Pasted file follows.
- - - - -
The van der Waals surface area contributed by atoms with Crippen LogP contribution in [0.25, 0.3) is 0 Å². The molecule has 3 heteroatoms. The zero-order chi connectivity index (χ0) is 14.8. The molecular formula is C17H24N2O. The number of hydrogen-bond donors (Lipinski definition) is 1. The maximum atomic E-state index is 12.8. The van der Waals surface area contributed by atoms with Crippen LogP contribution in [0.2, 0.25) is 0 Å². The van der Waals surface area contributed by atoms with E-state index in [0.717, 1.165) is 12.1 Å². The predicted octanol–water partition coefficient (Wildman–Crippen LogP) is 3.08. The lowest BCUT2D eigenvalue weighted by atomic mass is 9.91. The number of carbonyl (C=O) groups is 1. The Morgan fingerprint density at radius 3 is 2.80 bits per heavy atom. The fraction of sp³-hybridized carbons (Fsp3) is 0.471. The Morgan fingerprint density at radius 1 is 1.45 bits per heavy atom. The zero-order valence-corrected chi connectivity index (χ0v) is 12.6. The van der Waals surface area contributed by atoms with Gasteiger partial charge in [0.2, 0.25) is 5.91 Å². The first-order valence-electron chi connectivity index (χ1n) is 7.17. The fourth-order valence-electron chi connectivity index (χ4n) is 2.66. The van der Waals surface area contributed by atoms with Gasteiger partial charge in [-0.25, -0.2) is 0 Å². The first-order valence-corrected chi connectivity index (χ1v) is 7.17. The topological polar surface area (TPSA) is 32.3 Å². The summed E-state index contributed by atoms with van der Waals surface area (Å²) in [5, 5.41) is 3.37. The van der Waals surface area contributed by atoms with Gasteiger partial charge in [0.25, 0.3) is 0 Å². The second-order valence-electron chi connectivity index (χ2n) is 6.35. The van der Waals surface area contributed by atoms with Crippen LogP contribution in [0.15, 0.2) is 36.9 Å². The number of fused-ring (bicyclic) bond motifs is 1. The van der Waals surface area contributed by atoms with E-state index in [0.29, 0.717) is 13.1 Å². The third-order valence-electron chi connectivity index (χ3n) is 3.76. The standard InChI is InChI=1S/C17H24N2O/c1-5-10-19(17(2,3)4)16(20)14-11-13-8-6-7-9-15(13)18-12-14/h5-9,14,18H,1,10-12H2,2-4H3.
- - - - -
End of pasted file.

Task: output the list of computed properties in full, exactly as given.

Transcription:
The van der Waals surface area contributed by atoms with Crippen LogP contribution in [0.25, 0.3) is 0 Å². The molecule has 3 heteroatoms. The zero-order chi connectivity index (χ0) is 14.8. The molecular formula is C17H24N2O. The number of hydrogen-bond donors (Lipinski definition) is 1. The maximum atomic E-state index is 12.8. The van der Waals surface area contributed by atoms with Crippen LogP contribution in [0.2, 0.25) is 0 Å². The van der Waals surface area contributed by atoms with E-state index in [0.717, 1.165) is 12.1 Å². The predicted octanol–water partition coefficient (Wildman–Crippen LogP) is 3.08. The lowest BCUT2D eigenvalue weighted by atomic mass is 9.91. The number of carbonyl (C=O) groups is 1. The Morgan fingerprint density at radius 3 is 2.80 bits per heavy atom. The fraction of sp³-hybridized carbons (Fsp3) is 0.471. The Morgan fingerprint density at radius 1 is 1.45 bits per heavy atom. The zero-order valence-corrected chi connectivity index (χ0v) is 12.6. The van der Waals surface area contributed by atoms with Gasteiger partial charge in [0.2, 0.25) is 5.91 Å². The first-order valence-electron chi connectivity index (χ1n) is 7.17. The fourth-order valence-electron chi connectivity index (χ4n) is 2.66. The van der Waals surface area contributed by atoms with Gasteiger partial charge in [-0.25, -0.2) is 0 Å². The first-order valence-corrected chi connectivity index (χ1v) is 7.17. The topological polar surface area (TPSA) is 32.3 Å². The summed E-state index contributed by atoms with van der Waals surface area (Å²) in [5, 5.41) is 3.37. The van der Waals surface area contributed by atoms with Gasteiger partial charge in [0.25, 0.3) is 0 Å². The second-order valence-electron chi connectivity index (χ2n) is 6.35. The van der Waals surface area contributed by atoms with Crippen LogP contribution in [0.15, 0.2) is 36.9 Å². The number of fused-ring (bicyclic) bond motifs is 1. The van der Waals surface area contributed by atoms with E-state index in [0.29, 0.717) is 13.1 Å². The third-order valence-electron chi connectivity index (χ3n) is 3.76. The standard InChI is InChI=1S/C17H24N2O/c1-5-10-19(17(2,3)4)16(20)14-11-13-8-6-7-9-15(13)18-12-14/h5-9,14,18H,1,10-12H2,2-4H3.